Recent Episodes from Freakonomics Radio

    597. Why Do Your Eyeglasses Cost $1,000?

    597. Why Do Your Eyeglasses Cost $1,000?

    A single company, EssilorLuxottica, owns so much of the eyewear industry that it’s hard to escape their gravitational pull — or their “obscene” markups. Should regulators do something? Can Warby Parker steal market share? And how did Ray-Bans become a luxury brand? (Part one of a two-part series.)


    • SOURCES:
      • Neil Blumenthal, co-founder and co-CEO of Warby Parker.
      • Dave Gilboa, co-founder and co-CEO of Warby Parker.
      • Jessica Glasscock, fashion historian and lecturer at the Parsons School of Design.
      • Neil Handley, curator of the British Optical Association Museum at the College of Optometrists.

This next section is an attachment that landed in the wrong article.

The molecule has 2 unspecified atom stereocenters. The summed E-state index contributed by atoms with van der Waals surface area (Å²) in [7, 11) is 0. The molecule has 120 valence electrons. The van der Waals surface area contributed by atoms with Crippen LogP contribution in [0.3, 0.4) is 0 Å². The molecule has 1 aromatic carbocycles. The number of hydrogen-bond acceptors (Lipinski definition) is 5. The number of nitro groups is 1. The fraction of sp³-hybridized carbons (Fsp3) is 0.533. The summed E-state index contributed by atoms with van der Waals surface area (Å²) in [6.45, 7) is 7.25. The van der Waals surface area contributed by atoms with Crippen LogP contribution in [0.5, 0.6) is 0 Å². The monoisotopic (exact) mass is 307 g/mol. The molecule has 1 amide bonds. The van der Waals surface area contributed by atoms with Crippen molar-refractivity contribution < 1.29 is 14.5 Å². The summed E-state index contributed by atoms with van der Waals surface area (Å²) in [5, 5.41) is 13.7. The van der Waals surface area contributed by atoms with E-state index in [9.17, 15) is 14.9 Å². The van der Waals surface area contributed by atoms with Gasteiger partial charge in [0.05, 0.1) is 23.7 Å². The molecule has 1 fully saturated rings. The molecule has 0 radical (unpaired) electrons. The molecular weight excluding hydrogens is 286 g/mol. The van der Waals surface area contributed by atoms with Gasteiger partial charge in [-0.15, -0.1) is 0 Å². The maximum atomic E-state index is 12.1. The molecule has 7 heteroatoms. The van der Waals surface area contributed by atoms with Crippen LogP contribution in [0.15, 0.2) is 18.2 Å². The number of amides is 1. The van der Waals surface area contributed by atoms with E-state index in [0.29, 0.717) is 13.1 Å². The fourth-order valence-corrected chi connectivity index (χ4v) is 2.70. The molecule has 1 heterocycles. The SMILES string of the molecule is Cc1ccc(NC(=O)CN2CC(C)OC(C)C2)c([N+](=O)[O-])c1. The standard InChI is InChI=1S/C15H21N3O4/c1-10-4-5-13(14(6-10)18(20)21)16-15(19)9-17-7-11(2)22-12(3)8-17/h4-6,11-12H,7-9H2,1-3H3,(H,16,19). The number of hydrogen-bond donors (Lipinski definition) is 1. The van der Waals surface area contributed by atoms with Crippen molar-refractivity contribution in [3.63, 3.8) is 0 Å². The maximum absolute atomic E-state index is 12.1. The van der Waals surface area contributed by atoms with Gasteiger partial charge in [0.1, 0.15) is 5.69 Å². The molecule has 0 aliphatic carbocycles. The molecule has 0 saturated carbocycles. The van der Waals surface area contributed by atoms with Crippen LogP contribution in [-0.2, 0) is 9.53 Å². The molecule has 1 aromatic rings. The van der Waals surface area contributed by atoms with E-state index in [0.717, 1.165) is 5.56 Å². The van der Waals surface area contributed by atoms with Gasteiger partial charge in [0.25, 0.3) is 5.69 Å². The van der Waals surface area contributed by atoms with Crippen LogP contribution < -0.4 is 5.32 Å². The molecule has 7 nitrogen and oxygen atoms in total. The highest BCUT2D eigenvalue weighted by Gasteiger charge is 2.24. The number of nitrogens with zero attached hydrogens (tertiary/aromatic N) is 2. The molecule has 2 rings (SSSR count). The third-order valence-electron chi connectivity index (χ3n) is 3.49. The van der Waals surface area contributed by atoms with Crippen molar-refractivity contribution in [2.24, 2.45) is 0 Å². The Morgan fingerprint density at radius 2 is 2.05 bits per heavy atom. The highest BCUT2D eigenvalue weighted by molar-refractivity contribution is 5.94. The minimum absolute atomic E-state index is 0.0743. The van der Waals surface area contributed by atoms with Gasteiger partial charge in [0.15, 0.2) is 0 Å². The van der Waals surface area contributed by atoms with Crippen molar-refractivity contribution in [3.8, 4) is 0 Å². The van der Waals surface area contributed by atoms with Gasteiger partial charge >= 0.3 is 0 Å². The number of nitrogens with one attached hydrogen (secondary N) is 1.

• Ryan McDevitt, professor of economics at Duke University.
      • Cédric Rossi, equity research analyst at Bryan Garnier.
      • Tim Wu, professor of law, science and technology at Columbia Law School.



    Freakonomics Radio
    en-usJuly 18, 2024

    EXTRA: People Aren’t Dumb. The World Is Hard. (Update)

    EXTRA: People Aren’t Dumb. The World Is Hard. (Update)

    You wouldn’t think you could win a Nobel Prize for showing that humans tend to make irrational decisions. But that’s what Richard Thaler has done. In an interview from 2018, the founder of behavioral economics describes his unlikely route to success; his reputation for being lazy; and his efforts to fix the world — one nudge at a time.


    • SOURCES: